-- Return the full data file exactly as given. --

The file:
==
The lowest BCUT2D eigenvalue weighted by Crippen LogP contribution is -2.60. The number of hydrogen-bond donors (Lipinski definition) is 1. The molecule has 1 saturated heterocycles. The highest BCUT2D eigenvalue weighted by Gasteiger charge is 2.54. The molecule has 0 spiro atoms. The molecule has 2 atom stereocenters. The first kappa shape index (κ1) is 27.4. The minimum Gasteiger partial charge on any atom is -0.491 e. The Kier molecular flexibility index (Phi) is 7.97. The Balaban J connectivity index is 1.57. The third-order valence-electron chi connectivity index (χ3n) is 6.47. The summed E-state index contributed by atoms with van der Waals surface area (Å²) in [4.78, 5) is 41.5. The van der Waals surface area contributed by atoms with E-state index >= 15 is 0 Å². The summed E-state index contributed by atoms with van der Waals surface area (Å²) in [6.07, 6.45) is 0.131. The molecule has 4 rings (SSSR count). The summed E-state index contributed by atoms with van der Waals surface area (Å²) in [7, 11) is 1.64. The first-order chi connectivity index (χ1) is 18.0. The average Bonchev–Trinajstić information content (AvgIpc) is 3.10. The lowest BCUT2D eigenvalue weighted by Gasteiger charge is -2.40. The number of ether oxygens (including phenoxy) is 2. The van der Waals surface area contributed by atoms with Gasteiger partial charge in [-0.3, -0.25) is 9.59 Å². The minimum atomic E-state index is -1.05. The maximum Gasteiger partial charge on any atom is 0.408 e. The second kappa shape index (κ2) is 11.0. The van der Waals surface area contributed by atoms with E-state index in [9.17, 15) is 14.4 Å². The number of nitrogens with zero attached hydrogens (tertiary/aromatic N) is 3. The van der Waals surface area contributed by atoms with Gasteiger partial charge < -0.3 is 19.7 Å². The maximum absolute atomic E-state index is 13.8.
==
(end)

The lowest BCUT2D eigenvalue weighted by Crippen LogP contribution is -2.60. The number of hydrogen-bond donors (Lipinski definition) is 1. The molecule has 1 saturated heterocycles. The highest BCUT2D eigenvalue weighted by Gasteiger charge is 2.54. The molecule has 0 spiro atoms. The molecule has 2 atom stereocenters. The first kappa shape index (κ1) is 27.4. The minimum Gasteiger partial charge on any atom is -0.491 e. The Kier molecular flexibility index (Phi) is 7.97. The Balaban J connectivity index is 1.57. The third-order valence-electron chi connectivity index (χ3n) is 6.47. The summed E-state index contributed by atoms with van der Waals surface area (Å²) in [4.78, 5) is 41.5. The van der Waals surface area contributed by atoms with E-state index >= 15 is 0 Å². The summed E-state index contributed by atoms with van der Waals surface area (Å²) in [6.07, 6.45) is 0.131. The molecule has 4 rings (SSSR count). The summed E-state index contributed by atoms with van der Waals surface area (Å²) in [7, 11) is 1.64. The first-order chi connectivity index (χ1) is 18.0. The average Bonchev–Trinajstić information content (AvgIpc) is 3.10. The lowest BCUT2D eigenvalue weighted by Gasteiger charge is -2.40. The number of ether oxygens (including phenoxy) is 2. The van der Waals surface area contributed by atoms with Gasteiger partial charge in [-0.3, -0.25) is 9.59 Å². The minimum atomic E-state index is -1.05. The maximum Gasteiger partial charge on any atom is 0.408 e. The second kappa shape index (κ2) is 11.0. The van der Waals surface area contributed by atoms with E-state index in [9.17, 15) is 14.4 Å². The number of nitrogens with zero attached hydrogens (tertiary/aromatic N) is 3. The van der Waals surface area contributed by atoms with Gasteiger partial charge < -0.3 is 19.7 Å². The maximum absolute atomic E-state index is 13.8.